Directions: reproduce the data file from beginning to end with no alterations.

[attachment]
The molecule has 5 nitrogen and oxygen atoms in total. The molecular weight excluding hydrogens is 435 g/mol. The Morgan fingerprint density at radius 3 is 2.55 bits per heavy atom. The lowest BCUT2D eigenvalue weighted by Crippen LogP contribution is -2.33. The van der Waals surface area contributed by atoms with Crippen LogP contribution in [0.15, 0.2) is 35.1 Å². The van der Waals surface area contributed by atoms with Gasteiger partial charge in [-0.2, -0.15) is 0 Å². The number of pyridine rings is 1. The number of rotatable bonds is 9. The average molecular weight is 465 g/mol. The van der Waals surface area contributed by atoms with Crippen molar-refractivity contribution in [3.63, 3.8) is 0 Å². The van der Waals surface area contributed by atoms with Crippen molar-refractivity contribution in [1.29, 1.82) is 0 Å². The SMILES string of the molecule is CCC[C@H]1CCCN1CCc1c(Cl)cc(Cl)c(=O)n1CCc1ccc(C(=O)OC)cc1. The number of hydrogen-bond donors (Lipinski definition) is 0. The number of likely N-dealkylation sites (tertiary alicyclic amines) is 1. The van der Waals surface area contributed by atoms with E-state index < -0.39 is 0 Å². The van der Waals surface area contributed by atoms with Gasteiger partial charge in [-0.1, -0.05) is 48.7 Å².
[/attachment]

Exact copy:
The molecule has 5 nitrogen and oxygen atoms in total. The molecular weight excluding hydrogens is 435 g/mol. The Morgan fingerprint density at radius 3 is 2.55 bits per heavy atom. The lowest BCUT2D eigenvalue weighted by Crippen LogP contribution is -2.33. The van der Waals surface area contributed by atoms with Crippen LogP contribution in [0.15, 0.2) is 35.1 Å². The van der Waals surface area contributed by atoms with Gasteiger partial charge in [-0.2, -0.15) is 0 Å². The number of pyridine rings is 1. The number of rotatable bonds is 9. The average molecular weight is 465 g/mol. The van der Waals surface area contributed by atoms with Crippen molar-refractivity contribution in [3.63, 3.8) is 0 Å². The van der Waals surface area contributed by atoms with Crippen molar-refractivity contribution in [1.29, 1.82) is 0 Å². The SMILES string of the molecule is CCC[C@H]1CCCN1CCc1c(Cl)cc(Cl)c(=O)n1CCc1ccc(C(=O)OC)cc1. The number of hydrogen-bond donors (Lipinski definition) is 0. The number of likely N-dealkylation sites (tertiary alicyclic amines) is 1. The van der Waals surface area contributed by atoms with E-state index < -0.39 is 0 Å². The van der Waals surface area contributed by atoms with Gasteiger partial charge in [-0.1, -0.05) is 48.7 Å².